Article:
Network TV is dead! Long live network TV!
Since Apple announced on Oct. 12 that certain TV programs would be sold through iTunes, the same source that fills iPods with music, iTunes customers have purchased more than 1 million videos of their favorite ABC-Disney shows.
With Google, Microsoft and Yahoo! set to dance to the iTunes tune -- selling television content online, on demand -- it seems the era of recliners, remote controls and ratings is coming to an end.
But maybe not, says Ivan Askwith, a graduate student in literature and a media analyst with MIT's Convergence Culture Consortium.
In an essay appearing online in Slate on Nov. 1, Askwith suggests that what is coming is a "new age of television in which fans have the power to keep their favorite series in production, and producers have the opportunity to create more elaborate, controversial and innovative programs."
Fans are gaining power from their wallets. Purchasing episodes of favorite shows provides production funds. This, in turns, fuels more creativity, he says. "The iTunes distribution model gives the networks a huge opportunity to reinvent themselves," he writes in his essay, titled, "TV You'll Want to Pay For."
"As iTunes and its inevitable competitors offer more broadcast-television content, producers won't have to compromise their programs to meet broadcast requirements. Episode lengths can vary as needed, content can be darker, more topical and more explicit. If the networks are clever, these changes can supplement broadcast programming rather than replace it," he writes.
Askwith's new age of television is a democratic one, with the "enticing possibility that on-demand television will allow audiences to take an active role in programming the networks," he writes. Fans will soar up the entertainment food chain, determining the financial health, longevity and vitality of shows.
"Direct downloads will give fans of endangered shows the chance to vote with their wallets while a show is still on the air. And when a program does go off the air, direct payments from fans might provide enough revenue to keep it in production as an online-only venture," Askwith notes.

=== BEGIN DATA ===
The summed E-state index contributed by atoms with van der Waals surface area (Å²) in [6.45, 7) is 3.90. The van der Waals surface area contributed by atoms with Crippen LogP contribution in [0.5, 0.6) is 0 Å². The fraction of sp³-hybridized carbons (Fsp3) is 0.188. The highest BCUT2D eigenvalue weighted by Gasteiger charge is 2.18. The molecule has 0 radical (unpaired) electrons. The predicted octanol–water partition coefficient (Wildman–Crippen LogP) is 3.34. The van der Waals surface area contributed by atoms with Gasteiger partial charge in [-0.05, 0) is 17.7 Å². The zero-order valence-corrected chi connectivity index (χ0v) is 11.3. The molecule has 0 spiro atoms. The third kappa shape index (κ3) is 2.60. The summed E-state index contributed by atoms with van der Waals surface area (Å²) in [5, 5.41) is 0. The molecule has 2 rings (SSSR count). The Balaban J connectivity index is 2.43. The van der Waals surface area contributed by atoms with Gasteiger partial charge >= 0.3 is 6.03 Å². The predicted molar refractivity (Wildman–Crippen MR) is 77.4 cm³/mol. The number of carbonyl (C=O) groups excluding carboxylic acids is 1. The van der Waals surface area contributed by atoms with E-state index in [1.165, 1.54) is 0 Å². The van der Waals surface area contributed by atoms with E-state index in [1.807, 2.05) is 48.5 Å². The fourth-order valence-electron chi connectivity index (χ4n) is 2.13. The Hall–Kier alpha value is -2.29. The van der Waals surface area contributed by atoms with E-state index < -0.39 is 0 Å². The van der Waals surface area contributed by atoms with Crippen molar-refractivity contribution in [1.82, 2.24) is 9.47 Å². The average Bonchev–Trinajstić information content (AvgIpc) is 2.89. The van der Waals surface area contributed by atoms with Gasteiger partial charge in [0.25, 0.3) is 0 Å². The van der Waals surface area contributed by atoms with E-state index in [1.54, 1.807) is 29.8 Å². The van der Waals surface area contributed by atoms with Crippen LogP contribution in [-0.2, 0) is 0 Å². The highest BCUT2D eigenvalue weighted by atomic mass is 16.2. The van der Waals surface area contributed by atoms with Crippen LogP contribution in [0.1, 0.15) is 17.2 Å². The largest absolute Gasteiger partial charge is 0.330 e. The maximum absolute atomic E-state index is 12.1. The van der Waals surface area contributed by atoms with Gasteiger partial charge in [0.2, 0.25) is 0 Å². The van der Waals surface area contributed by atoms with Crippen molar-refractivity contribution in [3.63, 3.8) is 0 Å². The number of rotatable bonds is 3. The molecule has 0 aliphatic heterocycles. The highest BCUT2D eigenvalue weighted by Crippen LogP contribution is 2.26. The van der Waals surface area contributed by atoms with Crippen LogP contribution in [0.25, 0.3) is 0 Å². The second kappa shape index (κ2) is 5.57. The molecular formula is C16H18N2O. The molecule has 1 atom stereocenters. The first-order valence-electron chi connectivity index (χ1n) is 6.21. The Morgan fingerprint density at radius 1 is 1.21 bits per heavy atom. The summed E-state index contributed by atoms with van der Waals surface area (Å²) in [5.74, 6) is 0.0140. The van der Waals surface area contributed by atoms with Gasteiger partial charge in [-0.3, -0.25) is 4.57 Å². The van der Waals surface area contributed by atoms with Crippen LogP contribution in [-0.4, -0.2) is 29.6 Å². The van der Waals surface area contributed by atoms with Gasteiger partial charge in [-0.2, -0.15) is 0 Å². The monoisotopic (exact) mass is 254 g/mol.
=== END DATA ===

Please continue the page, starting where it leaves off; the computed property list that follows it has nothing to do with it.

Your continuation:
The math looks good, too, he writes.
"If we assume that the average hourlong drama costs $1.5 million per episode and downloads will cost around $2 per viewer, shows would only need a few million viewers to turn a small profit. Would a few million viewers pay $2 a week to download an hour of television? It's certainly not impossible," he says.
Direct download TV might also resuscitate interest in long-running, complex series, Askwith writes.
"While DVDs now give viewers the chance to catch up between seasons, on-demand television will allow anyone to catch up at any time, quickly and legally. This would be especially critical for plot-intensive shows like 'Alias,' which has been forced to 'reboot' its plot several times to make it accessible to new viewers," Askwith writes.
It's a win-win for viewers and networks, he writes. For fans, more power. For networks, more profit.
The full text of Askwith's column was posted on Slate on Tuesday, Nov. 1. Visit www.slate.com/id/2129003/.